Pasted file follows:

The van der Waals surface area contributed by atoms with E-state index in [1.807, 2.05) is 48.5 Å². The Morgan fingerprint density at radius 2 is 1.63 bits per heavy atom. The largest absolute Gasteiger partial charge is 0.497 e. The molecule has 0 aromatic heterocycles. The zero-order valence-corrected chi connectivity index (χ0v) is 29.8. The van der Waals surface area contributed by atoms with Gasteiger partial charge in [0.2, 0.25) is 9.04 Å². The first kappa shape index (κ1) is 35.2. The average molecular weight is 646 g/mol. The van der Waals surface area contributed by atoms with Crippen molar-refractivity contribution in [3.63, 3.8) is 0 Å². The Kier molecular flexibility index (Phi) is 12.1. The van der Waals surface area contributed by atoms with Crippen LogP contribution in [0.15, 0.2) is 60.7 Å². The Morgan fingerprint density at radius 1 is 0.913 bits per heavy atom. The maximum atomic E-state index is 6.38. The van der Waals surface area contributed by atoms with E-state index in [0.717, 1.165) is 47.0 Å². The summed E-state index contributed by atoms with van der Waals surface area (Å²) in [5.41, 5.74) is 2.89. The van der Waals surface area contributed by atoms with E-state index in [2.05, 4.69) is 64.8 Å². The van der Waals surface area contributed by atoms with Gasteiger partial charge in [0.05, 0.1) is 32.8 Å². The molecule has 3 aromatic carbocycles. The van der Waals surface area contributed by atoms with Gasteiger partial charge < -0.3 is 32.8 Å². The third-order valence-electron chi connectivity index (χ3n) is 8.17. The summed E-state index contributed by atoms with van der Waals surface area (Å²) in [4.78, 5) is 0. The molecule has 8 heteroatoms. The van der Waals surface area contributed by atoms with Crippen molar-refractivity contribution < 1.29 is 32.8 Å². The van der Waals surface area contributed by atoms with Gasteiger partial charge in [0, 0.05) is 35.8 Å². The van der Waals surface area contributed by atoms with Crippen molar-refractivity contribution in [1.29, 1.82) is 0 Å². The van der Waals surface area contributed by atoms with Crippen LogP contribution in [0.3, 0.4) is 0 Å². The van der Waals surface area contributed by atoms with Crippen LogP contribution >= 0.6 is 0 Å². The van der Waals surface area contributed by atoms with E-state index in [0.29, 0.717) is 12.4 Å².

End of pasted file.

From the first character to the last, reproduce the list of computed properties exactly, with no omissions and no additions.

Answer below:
The van der Waals surface area contributed by atoms with E-state index in [1.807, 2.05) is 48.5 Å². The Morgan fingerprint density at radius 2 is 1.63 bits per heavy atom. The largest absolute Gasteiger partial charge is 0.497 e. The molecule has 0 aromatic heterocycles. The zero-order valence-corrected chi connectivity index (χ0v) is 29.8. The van der Waals surface area contributed by atoms with Gasteiger partial charge in [0.2, 0.25) is 9.04 Å². The first kappa shape index (κ1) is 35.2. The average molecular weight is 646 g/mol. The van der Waals surface area contributed by atoms with Crippen molar-refractivity contribution in [3.63, 3.8) is 0 Å². The Kier molecular flexibility index (Phi) is 12.1. The van der Waals surface area contributed by atoms with Crippen LogP contribution in [0.15, 0.2) is 60.7 Å². The Morgan fingerprint density at radius 1 is 0.913 bits per heavy atom. The maximum atomic E-state index is 6.38. The van der Waals surface area contributed by atoms with E-state index in [0.717, 1.165) is 47.0 Å². The summed E-state index contributed by atoms with van der Waals surface area (Å²) in [5.41, 5.74) is 2.89. The van der Waals surface area contributed by atoms with E-state index in [2.05, 4.69) is 64.8 Å². The van der Waals surface area contributed by atoms with Gasteiger partial charge in [0.05, 0.1) is 32.8 Å². The molecule has 3 aromatic carbocycles. The van der Waals surface area contributed by atoms with Gasteiger partial charge < -0.3 is 32.8 Å². The third-order valence-electron chi connectivity index (χ3n) is 8.17. The summed E-state index contributed by atoms with van der Waals surface area (Å²) in [4.78, 5) is 0. The molecule has 8 heteroatoms. The van der Waals surface area contributed by atoms with Crippen molar-refractivity contribution < 1.29 is 32.8 Å². The van der Waals surface area contributed by atoms with Gasteiger partial charge in [0, 0.05) is 35.8 Å². The van der Waals surface area contributed by atoms with Crippen molar-refractivity contribution in [1.29, 1.82) is 0 Å². The van der Waals surface area contributed by atoms with Crippen LogP contribution in [0.3, 0.4) is 0 Å². The van der Waals surface area contributed by atoms with Crippen LogP contribution >= 0.6 is 0 Å². The van der Waals surface area contributed by atoms with E-state index in [0.29, 0.717) is 12.4 Å².